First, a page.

“The study of roaches may lack the aesthetic values of bird-watching and the glamour of space flight, but nonetheless it would seem to be one of the more worthwhile of human activities.” – H.E. Evans – Life on a Little Known Planet
Looking out for cockroaches is one activity humans indulge in to ensure that they do not invade our living space. Despite the best of our efforts, cockroaches have the upper hand and effortlessly enter spaces occupied by humans. Which then raises a question: have we really studied the cockroach or just ‘watched’ it long enough to squash or spray it? The escape response of the cockroach has been clocked at 40 milliseconds (a millisecond is one-thousandth of a second), no wonder they get away from many of us easily!
Cockroaches are studied in our biology classes. They are the chosen examples in the middle to high schools for studying insects or when permitted, for performing dissection. The latter mentioned activity is no longer a part of school curriculum, but most of today’s biology teachers would remember dissecting cockroaches to study their systems. Has all this made us any the wiser about the cockroach?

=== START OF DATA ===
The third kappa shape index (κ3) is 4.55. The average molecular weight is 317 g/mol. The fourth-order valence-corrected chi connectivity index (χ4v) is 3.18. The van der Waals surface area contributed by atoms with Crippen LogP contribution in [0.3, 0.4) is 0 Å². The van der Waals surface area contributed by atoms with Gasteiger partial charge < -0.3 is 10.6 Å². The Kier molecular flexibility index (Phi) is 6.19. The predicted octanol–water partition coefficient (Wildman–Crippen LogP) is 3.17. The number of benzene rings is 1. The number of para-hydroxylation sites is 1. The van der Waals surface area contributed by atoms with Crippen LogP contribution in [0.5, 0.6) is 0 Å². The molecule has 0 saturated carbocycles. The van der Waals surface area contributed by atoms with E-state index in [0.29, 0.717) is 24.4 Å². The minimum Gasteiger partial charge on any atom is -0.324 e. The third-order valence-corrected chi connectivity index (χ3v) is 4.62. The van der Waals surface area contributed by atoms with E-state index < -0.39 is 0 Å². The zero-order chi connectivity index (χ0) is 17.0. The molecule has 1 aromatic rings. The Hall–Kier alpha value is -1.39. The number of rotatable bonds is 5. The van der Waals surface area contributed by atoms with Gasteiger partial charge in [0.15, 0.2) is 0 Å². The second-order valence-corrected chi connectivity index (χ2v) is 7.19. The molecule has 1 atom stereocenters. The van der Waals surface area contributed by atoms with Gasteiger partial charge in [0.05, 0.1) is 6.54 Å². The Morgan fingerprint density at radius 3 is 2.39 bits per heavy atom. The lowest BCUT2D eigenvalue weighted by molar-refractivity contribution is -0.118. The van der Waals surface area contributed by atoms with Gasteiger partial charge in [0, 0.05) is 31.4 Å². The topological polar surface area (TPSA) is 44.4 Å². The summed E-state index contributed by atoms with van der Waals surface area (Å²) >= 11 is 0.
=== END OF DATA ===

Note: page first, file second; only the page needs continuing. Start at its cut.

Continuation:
There are about 5000 species of cockroaches found worldwide, of which only 1 per cent are pests. The rest live away from human habitations and are ecologically important creatures of their habitats. As we are familiar only with the pest species we think of them only with disgust. How different are they?
Cryptocercus sp is a cockroach found in montane forests that is capable of fixing atmospheric nitrogen. Many cockroaches found in tropical areas harbour methanogenic bacteria in their hindgut and hence emit methane. Would they be contributing to climate change then? A question to ponder in the biology class. A study in 1997 found that in the lowland forests of Borneo, cockroaches were the main pollinators of the plant species found in the understorey. It is believed that in tropical forests there might be a variety of ecological relationship between plants and cockroaches. Epilampra irmleri found in the forests of Central Amazon is responsible for the consumption of 6 per cent of the annual leaf litter. L N Anisyutkin, a Russian entomologist believes that from an evolutionary point, the cockroach species of South India and Sri Lanka may represent possible links between the fauna of Gondwana and Laurasia.
The author is a consultant for science and environment education. She can be reached at email@example.com.